STREET CREDULITY; AN A TO Z: If you're Aries, I'm a Buddhist

In the first of a series that explores what we really believe in, Andrew Brown and Paul Vallely cross fingers and think slim
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Indy Lifestyle Online

The idea that the force which patterns the heavens also determines human behaviour has been around since at least the third millennium BC. Out of favour in the epoch of post-Enlightenment rationalism, it has made an extraordinary comeback over the past 50 years.

At the top end of the market it was promoted by Carl Gustav Jung, who used it as a diagnostic aid. But the mass consumers of the astrology columns do not read Jung. For them, the attraction must be that astrology is the clearest possible expression of the faith that, in spite of all the evidence, individual human lives matter to the universe.

Once this central attraction is grasped, it is easy to see why nothing can diminish the hold that astrologers have on the popular imagination. At one time they were concerned with auguries on matters of state, but the fate of the individual soon crept in; the first known horoscope was cast for a child born on 29 April 410 BC.

What they sell today has nothing to do with the future and with virtually unfalsifiable predictions. Horoscopes sell the belief that the universe really does revolve around each individual reader; compared with this overwhelming truth, a few minor false predictions are beneath consideration.

Which is perhaps why the prominence of star-gazers in newspaper columns is usually in inverse proportion to the paper's regard for the truth.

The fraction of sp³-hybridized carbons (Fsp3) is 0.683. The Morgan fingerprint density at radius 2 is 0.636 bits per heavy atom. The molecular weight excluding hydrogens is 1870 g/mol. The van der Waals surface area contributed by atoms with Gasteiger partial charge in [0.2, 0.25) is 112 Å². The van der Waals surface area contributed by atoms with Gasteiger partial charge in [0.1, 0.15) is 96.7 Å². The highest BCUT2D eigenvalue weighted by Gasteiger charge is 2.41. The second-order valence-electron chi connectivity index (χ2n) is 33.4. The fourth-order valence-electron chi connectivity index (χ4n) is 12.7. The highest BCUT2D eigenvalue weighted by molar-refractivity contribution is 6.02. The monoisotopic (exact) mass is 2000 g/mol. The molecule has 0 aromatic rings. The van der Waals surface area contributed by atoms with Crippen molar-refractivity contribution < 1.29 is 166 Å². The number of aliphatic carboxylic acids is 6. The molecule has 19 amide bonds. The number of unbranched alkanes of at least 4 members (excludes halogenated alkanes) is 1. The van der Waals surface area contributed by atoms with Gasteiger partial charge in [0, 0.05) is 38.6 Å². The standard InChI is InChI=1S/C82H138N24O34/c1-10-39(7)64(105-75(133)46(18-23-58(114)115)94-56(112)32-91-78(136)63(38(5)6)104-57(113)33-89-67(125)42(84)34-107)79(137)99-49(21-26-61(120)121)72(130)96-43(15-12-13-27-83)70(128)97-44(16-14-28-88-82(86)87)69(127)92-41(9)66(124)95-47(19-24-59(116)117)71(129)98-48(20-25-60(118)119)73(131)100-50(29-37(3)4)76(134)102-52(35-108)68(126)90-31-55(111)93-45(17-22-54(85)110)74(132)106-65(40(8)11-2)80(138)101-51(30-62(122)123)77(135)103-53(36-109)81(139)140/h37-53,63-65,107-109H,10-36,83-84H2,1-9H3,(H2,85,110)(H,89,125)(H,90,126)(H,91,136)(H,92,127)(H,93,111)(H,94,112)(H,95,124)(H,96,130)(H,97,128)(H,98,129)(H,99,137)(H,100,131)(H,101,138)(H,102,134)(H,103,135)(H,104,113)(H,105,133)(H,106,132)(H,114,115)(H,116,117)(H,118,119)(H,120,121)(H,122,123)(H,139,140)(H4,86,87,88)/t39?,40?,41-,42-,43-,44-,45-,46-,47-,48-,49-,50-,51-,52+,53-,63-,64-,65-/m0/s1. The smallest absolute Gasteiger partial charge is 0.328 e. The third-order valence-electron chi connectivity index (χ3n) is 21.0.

Here we have the astrology of the middle classes, offering all the joys of belief, and nothing to believe in. Buddhism is the fastest growing Eastern religion in the West. It offers a kind of spirituality that does not need to be attached to any particular myth (except, perhaps, the myth that all Buddhists are peace-loving vegetarians).

This is why the Dalai Lama is one of the most respected men in the world today - and why the Pope singled out Buddhism for attack in a recent book as "in large measure an 'atheistic' system".

As well as all that, Buddhism is fashionable. It is the only religion that a Hollywood star can profess to without being too mocked for it, as Richard Gere has done. Footballers do it, too: the Roman Catholic Church in Italy has fulminated against Roberto Baggio for leading youth astray. It is more likely that he is only following them astray.

It is, of course, not too fashionable. Of the world's 1 billion Buddhists, only around 25,000 adherents are to be found in the UK. But the influence of Buddhist practices such as meditation spreads wider, across the whole of the New Age movement. In Britain, there are probably more teachers of enlightenment than Church of England lay readers.


Still the dominant religion of this country. There are more practising Christians than practising members of all the other religions put together, by some margin: on an average Sunday, the pews contain around 1.3 million Roman Catholics, 1.2 million Anglicans, 700,000 Methodists, plus assorted Nonconformists.

The difficulty for mainstream churches is that there the available pool of non-practising Christians is shrinking. Seventy-five per cent of Britons claim to believe in God, but what they mean by that would be unintelligible to most churchgoers.

The crisis is most evident in the Church of England. Its traditional function was to provide a framework of agreed doctrine in which everyone could fail to believe. But this coherence has vanished. It is still true that no one really believes what the C of E teaches; but most people don't even know what it teaches either. The number of Christians is slowly growing again, after almost a century of unremitting decline. But they are becoming more and more a self-conscious minority. The idea that Christianity is the natural state of an Englishman, from which it is unusual or unnatural to deviate, has died. Formal disestablishment will probably follow, but only by accident. Not enough people care to make it a big issue, one way or the other.


Once known as fasting, the practice of starvation for spiritual gain has never really waned in popularity. People used to do it to make themselves attractive to God, and in imitation of Christ. Now more women than ever before do it, in imitation of Christy Turlington. It does not seem to bring them peace or any assurance of being loved.

Tomorrow: Evangelism, Fitness, Gurus and Healing